Three thugs assault the girls, their grandmother and Mr. Canis. Daphne kicks one of them in the shin, and Granny Relda hits one on the head with her book-filled bag. Mr. Canis grabs two of the men by the throat and lifts them off the ground before throwing them across the concrete ground where they bump and bounce along the pavement.

Puck captures Sabrina, ties her hands behind her back and threatens to push her off a diving board by thrusting a sword in her back. He later claims it was all a joke. The girls read journal stories about giants who ate people. A giant wreaks havoc as he chases the girls and Puck through the town while they ride on Aladdin's magic carpet.

The girls obtain Dorothy's slippers (The Wizard of Oz) from the Man in the Mirror, and he tells them to be careful because there are people who would slit their throats to get them. Three witches attack the giant, firing lightning from their wands, which results in charred black smears on his face. The giant roars in pain.

The girls' dog, Elvis, is wounded, and they find him lying in a puddle of blood. In an intense scene, the giant chases the girls, while Jack is simultaneously shooting at them with arrows. Sabrina kills the giant with the sword Excalibur. Jack and the Big Bad Wolf fight to the death. Jack seems to be winning until Puck commands his swarm of pixies to attack Jack. They sting him until blood leaks out of his body. The specter of death permeates the story, even if the characters seem to be joking about it part of the time.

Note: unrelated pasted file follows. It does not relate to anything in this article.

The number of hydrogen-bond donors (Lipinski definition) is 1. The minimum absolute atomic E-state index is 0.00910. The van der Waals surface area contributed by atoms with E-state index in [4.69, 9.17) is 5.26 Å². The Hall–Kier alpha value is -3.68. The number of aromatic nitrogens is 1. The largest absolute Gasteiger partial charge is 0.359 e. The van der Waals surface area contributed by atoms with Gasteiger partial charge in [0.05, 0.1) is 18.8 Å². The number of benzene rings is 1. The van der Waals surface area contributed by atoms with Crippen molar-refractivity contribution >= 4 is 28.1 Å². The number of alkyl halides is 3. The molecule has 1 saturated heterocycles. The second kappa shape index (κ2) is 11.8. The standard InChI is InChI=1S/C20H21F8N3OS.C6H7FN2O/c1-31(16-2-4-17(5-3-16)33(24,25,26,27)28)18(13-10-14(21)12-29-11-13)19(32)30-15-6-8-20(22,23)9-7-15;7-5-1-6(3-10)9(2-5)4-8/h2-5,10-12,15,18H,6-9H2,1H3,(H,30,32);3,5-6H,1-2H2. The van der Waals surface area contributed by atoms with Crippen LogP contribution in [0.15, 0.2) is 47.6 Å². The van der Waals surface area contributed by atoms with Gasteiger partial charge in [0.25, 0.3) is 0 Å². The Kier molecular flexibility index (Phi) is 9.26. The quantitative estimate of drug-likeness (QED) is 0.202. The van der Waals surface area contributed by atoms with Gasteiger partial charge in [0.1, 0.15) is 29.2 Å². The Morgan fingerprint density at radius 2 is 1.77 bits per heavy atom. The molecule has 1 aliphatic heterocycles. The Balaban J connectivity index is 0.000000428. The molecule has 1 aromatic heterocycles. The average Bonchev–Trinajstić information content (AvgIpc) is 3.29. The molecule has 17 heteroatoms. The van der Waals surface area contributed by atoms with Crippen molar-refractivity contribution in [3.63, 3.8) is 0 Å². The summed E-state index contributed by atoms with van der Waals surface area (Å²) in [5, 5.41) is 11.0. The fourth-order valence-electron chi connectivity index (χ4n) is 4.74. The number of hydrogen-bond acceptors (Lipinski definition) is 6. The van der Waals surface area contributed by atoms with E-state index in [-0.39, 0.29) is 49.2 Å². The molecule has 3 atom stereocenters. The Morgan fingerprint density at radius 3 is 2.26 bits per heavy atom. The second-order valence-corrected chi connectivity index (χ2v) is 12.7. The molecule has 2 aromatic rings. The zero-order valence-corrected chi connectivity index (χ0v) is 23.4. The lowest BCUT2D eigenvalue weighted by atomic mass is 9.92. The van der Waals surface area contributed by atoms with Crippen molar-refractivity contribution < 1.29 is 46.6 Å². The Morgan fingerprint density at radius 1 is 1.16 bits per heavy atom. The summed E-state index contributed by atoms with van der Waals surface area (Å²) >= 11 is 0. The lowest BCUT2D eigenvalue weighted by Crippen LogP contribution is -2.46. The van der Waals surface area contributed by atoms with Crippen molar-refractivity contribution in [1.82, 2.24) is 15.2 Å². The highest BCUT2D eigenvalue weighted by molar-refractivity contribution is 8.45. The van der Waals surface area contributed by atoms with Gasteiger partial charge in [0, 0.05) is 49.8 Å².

Kissing/Sex/Homosexuality

There is one instance of mild sensuality: Sabrina's heart races when she first meets Prince Charming because he is the best-looking man she has ever seen.



Awards

Unknown



Discussion topics

If your children have read this book or someone has read it to them, consider these discussion topics:

  • Why is Sabrina distrustful of everyone, including Granny Relda?
    What changes her mind?
    Tell about a person you did not trust.
    Was your distrust appropriate, or how was it changed to trust?

  • Puck has learned to look out for himself because everyone else disappoints him.
    Who has disappointed you?
    How do Sabrina and Puck change by the end of the story?
    How have you learned to overcome your disappointment in someone?

  • How does Daphne's trusting, carefree attitude ultimately affect Sabrina?
    How does your attitude affect others around you?
    Sabrina and Daphne do not feel a family is necessary in their lives.
    How does Granny's attention to them affect them?
    How do they regain their trust in family by being with Granny Relda?
    How does our family influence others in good ways?


Note

Alcohol: During a fundraising ball at the Mayor Charming's mansion, adults, animals and monsters mingle and drink champagne.


more-book-reviewsThis review is brought to you by Focus on the Family, a donor-based ministry. Book reviews cover the content, themes and worldviews of fiction books, not their literary merit, and equip parents to decide whether a book is appropriate for their children. A book's inclusion does not constitute an endorsement by Focus on the Family.

You can request a review of a title you can't find at reviewrequests@family.org.